Columbia airport has best month ever, but missing big revenue opportunity
COLUMBIA - The Columbia Regional Airport had its best month ever in September, breaking its previous passenger-load record by 39 percent.
According to airport data, the number of times someone got on or off a plane at COU hit 17,720 in September. The airport's previous record for one month was 12,711, in October of 2016.
This month's numbers should be available in the coming weeks. October is historically a good time for the airport.
Greg Cecil, who sits on the airport advisory board, said new flights and more destinations are part of the equation for a successful airport, but so is a growing population in Columbia and Jefferson City.
"Just those folks in Columbia plus the surrounding communities are growing," Cecil said. "So there's a lot more opportunity for us to pick up customers from those areas."
United Airlines started flying to Denver and Chicago in August, marking one of few times in the airport's history when it has had more than one airline.
"We've got lots of flights now so that really helps the numbers," Cecil said.
The airport is getting closer to finishing a runway expansion that will make operating passenger planes easier, opening the door to a terminal expansion.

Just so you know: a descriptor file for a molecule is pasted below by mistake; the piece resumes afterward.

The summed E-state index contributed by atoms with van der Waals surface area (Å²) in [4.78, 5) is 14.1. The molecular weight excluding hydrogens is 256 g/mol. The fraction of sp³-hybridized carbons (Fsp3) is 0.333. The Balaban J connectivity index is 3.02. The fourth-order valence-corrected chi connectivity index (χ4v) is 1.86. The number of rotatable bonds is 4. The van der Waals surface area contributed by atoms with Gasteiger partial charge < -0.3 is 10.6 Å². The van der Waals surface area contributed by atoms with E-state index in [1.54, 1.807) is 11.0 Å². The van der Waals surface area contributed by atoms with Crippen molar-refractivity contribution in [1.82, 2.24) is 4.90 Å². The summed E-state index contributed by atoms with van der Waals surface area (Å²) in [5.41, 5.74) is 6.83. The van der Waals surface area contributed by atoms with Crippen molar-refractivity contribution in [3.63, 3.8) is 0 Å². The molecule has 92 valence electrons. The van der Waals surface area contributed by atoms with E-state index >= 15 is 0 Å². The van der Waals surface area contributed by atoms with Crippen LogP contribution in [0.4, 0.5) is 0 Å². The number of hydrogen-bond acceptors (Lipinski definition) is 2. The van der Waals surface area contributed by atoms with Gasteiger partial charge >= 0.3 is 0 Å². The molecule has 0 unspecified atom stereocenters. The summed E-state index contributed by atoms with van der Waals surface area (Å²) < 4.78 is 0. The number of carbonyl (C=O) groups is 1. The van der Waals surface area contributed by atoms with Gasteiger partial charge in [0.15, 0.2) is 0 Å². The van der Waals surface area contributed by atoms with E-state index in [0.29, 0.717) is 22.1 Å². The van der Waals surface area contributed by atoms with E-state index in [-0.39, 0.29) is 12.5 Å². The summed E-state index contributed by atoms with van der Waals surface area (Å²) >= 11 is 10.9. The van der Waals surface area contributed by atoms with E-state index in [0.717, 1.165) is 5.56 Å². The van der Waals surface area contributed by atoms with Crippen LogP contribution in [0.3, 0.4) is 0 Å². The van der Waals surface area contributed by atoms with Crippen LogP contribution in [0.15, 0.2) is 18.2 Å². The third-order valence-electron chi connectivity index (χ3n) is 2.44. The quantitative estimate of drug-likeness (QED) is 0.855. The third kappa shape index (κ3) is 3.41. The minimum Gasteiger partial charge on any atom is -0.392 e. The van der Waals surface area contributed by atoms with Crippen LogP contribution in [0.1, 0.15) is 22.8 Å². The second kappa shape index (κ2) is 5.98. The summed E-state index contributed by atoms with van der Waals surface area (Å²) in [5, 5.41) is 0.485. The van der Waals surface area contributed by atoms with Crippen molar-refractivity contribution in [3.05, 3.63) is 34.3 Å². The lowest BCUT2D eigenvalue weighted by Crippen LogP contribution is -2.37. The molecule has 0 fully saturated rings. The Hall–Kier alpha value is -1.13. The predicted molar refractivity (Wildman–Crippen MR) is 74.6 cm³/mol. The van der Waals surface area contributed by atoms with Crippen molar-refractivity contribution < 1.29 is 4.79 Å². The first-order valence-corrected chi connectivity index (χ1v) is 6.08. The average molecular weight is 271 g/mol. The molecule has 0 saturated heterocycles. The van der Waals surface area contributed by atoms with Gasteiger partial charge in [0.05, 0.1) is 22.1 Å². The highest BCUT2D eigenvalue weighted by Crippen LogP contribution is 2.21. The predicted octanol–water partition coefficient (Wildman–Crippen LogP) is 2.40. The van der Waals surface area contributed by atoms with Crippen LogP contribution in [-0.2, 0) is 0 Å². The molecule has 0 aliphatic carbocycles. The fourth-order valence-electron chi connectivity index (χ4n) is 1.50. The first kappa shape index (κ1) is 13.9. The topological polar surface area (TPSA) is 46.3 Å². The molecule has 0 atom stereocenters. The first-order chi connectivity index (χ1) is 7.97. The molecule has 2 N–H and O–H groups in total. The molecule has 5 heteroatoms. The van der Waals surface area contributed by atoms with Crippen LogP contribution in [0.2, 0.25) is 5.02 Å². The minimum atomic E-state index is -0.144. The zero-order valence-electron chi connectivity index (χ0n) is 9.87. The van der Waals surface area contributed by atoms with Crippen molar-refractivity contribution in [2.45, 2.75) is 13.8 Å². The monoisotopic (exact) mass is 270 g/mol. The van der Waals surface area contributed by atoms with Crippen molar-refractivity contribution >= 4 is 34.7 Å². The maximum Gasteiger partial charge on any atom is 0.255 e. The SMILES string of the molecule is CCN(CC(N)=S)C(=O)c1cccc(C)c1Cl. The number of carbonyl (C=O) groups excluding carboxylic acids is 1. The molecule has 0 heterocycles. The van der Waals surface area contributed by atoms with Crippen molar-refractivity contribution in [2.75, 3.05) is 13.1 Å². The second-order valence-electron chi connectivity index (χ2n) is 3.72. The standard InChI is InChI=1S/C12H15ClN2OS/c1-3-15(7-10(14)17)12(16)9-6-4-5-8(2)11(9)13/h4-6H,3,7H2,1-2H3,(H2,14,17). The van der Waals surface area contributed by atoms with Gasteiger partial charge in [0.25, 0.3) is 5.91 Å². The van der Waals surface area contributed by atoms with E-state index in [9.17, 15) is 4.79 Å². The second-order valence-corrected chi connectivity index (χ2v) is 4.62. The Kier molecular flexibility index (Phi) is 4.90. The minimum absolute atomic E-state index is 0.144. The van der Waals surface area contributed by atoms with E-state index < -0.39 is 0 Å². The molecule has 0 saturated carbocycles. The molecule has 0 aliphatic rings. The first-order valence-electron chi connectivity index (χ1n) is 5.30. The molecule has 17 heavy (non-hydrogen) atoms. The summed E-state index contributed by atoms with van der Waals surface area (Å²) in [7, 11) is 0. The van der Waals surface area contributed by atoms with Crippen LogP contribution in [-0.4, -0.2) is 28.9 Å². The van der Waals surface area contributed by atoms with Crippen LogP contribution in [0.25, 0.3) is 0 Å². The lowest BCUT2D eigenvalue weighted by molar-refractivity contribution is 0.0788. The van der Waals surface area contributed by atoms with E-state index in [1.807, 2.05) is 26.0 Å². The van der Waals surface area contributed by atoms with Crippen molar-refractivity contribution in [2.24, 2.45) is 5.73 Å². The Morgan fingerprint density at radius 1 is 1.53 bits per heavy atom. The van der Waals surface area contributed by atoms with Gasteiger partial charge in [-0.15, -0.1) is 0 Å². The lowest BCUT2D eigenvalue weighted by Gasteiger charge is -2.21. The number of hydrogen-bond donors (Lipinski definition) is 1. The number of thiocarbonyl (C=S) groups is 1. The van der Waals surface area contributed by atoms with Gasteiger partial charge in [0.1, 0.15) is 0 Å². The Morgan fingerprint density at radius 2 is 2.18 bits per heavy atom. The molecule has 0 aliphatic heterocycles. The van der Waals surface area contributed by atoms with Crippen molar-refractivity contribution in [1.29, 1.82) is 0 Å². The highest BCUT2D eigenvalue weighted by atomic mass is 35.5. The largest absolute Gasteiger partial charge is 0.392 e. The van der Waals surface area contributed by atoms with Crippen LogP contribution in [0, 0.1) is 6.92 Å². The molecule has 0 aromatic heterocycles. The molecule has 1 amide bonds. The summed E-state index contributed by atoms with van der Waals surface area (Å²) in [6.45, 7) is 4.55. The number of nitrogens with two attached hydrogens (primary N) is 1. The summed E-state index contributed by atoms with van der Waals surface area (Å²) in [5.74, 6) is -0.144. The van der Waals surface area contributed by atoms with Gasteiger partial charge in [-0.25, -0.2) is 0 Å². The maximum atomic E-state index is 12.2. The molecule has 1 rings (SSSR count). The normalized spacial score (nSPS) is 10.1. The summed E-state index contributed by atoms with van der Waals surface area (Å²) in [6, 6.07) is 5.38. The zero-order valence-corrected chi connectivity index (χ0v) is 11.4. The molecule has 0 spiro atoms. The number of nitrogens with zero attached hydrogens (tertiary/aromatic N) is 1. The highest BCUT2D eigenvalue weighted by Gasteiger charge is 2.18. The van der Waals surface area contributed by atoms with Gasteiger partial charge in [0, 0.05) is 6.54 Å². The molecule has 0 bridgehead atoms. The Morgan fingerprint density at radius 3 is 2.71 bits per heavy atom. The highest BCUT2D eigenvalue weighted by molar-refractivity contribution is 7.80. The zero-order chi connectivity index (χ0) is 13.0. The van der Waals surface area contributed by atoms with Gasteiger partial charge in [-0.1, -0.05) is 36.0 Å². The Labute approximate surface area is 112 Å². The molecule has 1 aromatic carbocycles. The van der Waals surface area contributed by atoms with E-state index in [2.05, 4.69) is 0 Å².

But potential groundbreaking is still years off, and the airport needs more money before a new terminal can happen.
"Basically, we're looking at maybe five years unless we can expedite things, um, because we have to get all the funding in place and we haven't received the OK on the federal funding yet," Cecil said.
He said the airport doesn't have much residual funding to help.
"Most of the fees that are generated by airports, between 40 and 60 percent of that revenue comes from parking," Cecil said. "And so our parking is free."
That presents a catch 22 for the airport: Cecil said free parking is an attractive reason for mid-Missourians to fly through the Columbia Regional Airport, but the airport misses a huge revenue opportunity by not charging. If it wants to make money by charging for parking, it runs the risk of deterring passengers.
"The good thing about Columbia Regional Airport is free parking. The bad thing about Columbia Regional Airport is, we don't, you know, is free parking because we don't have any money," Cecil said.
Nonetheless, the airport is seeing sustained growth like it has never seen before. Cecil said he's optimistic that growth will stick around while airport leadership plans a new terminal.
"You know, our numbers are growing" he said. "The other day, when I flew, I usually know a number of people in the terminal and I only saw one person out of like, approximately 200 people so, you know, our base of support is expanding."
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